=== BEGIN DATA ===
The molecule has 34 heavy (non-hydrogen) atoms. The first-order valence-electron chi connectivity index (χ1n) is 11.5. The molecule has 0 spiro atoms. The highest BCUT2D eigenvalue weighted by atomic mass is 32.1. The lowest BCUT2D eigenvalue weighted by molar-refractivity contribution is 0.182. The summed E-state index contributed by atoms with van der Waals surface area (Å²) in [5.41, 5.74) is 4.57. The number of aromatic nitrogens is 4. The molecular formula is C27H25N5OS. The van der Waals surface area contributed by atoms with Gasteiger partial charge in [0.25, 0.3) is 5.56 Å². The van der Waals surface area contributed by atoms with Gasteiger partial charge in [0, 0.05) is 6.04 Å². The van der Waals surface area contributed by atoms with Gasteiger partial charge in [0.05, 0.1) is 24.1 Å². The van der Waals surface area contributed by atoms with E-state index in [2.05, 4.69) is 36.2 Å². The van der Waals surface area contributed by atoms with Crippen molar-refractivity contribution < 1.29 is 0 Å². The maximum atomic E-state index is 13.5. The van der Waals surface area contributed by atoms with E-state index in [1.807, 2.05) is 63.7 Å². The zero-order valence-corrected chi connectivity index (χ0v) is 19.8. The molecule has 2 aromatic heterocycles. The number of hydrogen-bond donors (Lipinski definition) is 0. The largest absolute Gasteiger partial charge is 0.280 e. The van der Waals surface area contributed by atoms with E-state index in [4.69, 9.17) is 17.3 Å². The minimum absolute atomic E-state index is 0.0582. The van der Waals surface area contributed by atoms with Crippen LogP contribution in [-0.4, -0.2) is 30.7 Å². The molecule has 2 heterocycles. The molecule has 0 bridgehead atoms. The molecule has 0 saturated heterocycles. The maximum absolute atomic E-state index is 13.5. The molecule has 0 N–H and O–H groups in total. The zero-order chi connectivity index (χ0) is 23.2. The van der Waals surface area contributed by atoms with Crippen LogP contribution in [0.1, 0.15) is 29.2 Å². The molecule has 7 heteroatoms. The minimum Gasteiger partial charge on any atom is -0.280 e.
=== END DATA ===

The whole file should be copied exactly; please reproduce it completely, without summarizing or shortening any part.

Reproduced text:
The molecule has 34 heavy (non-hydrogen) atoms. The first-order valence-electron chi connectivity index (χ1n) is 11.5. The molecule has 0 spiro atoms. The highest BCUT2D eigenvalue weighted by atomic mass is 32.1. The lowest BCUT2D eigenvalue weighted by molar-refractivity contribution is 0.182. The summed E-state index contributed by atoms with van der Waals surface area (Å²) in [5.41, 5.74) is 4.57. The number of aromatic nitrogens is 4. The molecular formula is C27H25N5OS. The van der Waals surface area contributed by atoms with Gasteiger partial charge in [0.25, 0.3) is 5.56 Å². The van der Waals surface area contributed by atoms with Gasteiger partial charge in [0, 0.05) is 6.04 Å². The van der Waals surface area contributed by atoms with Gasteiger partial charge in [0.05, 0.1) is 24.1 Å². The van der Waals surface area contributed by atoms with E-state index in [2.05, 4.69) is 36.2 Å². The van der Waals surface area contributed by atoms with Crippen molar-refractivity contribution < 1.29 is 0 Å². The maximum atomic E-state index is 13.5. The van der Waals surface area contributed by atoms with E-state index in [1.807, 2.05) is 63.7 Å². The zero-order valence-corrected chi connectivity index (χ0v) is 19.8. The molecule has 2 aromatic heterocycles. The number of hydrogen-bond donors (Lipinski definition) is 0. The largest absolute Gasteiger partial charge is 0.280 e. The van der Waals surface area contributed by atoms with E-state index in [4.69, 9.17) is 17.3 Å². The minimum absolute atomic E-state index is 0.0582. The van der Waals surface area contributed by atoms with Crippen LogP contribution in [-0.4, -0.2) is 30.7 Å². The molecule has 2 heterocycles. The molecule has 0 bridgehead atoms. The molecule has 0 saturated heterocycles. The maximum absolute atomic E-state index is 13.5. The molecule has 0 N–H and O–H groups in total. The zero-order chi connectivity index (χ0) is 23.2. The van der Waals surface area contributed by atoms with Crippen LogP contribution in [0.1, 0.15) is 29.2 Å². The molecule has 7 heteroatoms. The minimum Gasteiger partial charge on any atom is -0.280 e.